Many college students struggle with stress and poor mental health, and it can be difficult to find effective ways to be mindful and productive. Now, a new study conducted by researchers from Washington State University explored the role that therapy dogs could have on college students’ stress levels.
Their findings showed that petting therapy dogs was beneficial for college students’ overall stress levels, and it led to improved planning abilities and general thinking skills. The researchers explained that these findings are particularly important because the benefits of interacting with animals stayed with the students for more than a month.
“It’s a really powerful finding,” said researcher Patricia Pendry. “Universities are doing a lot of great work trying to help students succeed academically, especially those who may be at risk due to a history of mental health issues or academic and learning issues. This study shows that traditional stress management approaches aren’t as effective for this population compared with programs that focus on providing opportunities to interact with therapy dogs.”
Managing stress levels
For the study, the researchers divided over 300 college students into three groups that focused on different stress management skills. Some of the students interacted with therapy dogs, while others participated in lecture-based stress management classes. To see how effective these interventions were, the team evaluated the students’ memory and organization to see if there was a noticeable change.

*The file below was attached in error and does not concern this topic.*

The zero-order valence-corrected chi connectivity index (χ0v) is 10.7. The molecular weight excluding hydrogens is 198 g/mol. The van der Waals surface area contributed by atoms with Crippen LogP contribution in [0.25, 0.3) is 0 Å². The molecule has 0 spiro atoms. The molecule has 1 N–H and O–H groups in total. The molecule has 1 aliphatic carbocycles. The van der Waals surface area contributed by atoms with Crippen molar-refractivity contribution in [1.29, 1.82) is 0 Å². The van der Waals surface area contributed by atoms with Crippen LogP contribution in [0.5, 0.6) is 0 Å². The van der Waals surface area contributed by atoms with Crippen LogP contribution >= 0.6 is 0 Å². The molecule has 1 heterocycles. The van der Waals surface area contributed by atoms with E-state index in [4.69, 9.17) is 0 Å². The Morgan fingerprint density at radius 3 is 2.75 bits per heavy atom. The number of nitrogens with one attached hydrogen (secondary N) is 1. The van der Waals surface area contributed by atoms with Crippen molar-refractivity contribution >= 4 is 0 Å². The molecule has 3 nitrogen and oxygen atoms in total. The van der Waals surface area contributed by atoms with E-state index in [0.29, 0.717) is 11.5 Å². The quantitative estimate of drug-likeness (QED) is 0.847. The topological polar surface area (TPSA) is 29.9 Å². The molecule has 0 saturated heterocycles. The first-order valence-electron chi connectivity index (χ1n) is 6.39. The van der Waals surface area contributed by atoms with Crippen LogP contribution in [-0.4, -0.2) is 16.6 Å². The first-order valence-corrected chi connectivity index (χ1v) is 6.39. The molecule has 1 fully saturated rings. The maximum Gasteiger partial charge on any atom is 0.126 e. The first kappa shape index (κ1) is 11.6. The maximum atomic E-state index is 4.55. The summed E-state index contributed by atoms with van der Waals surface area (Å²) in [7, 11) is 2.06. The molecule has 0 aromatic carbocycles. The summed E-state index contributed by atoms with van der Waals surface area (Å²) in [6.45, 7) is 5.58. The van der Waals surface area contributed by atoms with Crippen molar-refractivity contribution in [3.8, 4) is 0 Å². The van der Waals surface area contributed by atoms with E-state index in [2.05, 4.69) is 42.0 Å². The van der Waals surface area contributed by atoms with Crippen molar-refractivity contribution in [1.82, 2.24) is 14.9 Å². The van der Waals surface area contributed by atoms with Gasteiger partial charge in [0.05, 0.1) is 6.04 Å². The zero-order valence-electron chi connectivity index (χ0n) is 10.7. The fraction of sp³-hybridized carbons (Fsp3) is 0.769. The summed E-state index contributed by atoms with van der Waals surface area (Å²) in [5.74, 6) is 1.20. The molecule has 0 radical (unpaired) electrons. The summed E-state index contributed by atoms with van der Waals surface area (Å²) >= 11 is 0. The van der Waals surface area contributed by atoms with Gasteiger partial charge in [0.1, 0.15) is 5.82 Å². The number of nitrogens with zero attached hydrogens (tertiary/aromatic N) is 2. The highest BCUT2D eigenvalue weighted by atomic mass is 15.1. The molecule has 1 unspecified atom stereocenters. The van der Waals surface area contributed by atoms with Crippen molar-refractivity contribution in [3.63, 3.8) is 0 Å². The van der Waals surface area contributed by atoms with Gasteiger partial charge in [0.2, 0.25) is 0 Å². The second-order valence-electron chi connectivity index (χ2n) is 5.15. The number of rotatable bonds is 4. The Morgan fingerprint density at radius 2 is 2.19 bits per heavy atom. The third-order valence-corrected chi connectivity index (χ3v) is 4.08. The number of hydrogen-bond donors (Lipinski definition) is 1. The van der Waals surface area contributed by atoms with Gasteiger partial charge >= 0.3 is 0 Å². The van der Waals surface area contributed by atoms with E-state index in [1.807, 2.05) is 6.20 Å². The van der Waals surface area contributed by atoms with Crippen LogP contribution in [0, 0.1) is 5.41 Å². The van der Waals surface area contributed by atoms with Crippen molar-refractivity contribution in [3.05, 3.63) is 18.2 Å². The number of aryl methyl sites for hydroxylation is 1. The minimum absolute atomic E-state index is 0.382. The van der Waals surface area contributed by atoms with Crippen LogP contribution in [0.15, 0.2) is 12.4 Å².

The results showed that students had the best outcomes when they were given time with the therapy dogs. As opposed to students who were taught about stress management in a classroom environment, those who got to interact with the dogs had stronger thinking and concentrating skills for as long as six weeks after the initial four-week study.
By interacting with the dogs in a relaxed setting, the students were able to tackle their stressors from a different mindset. While the dogs didn’t change anything going on in the students’ lives, it helped put them in a more positive space to tackle the things that are typically stressful or overwhelming.
“You can’t learn math just by being chill,” said Pendry. “But when you are looking at the ability to study, engage, concentrate, and take a test, then having the animal aspect is very powerful. Being calm is helpful for learning especially for those who struggle with stress and learning.”
Choosing the best interventions
The researchers hope these findings change the way that universities go about addressing the topic of stress management. While workshop-style sessions aren’t designed to increase students’ stress levels, the researchers explained that being lectured about stress isn’t the best approach.
“These are really important topics, and these workshops are helping typical students succeed by teaching them how to manage stress,” said Pendry. “Interestingly though, our findings suggest that these types of educational workshops are less effective for students that are struggling. It seems that students may experience these programs as another lecture, which is exactly what causes the students to feel stressed.
“If you’re stressed, you can’t think or take up information; learning about stress is stressful!” she said.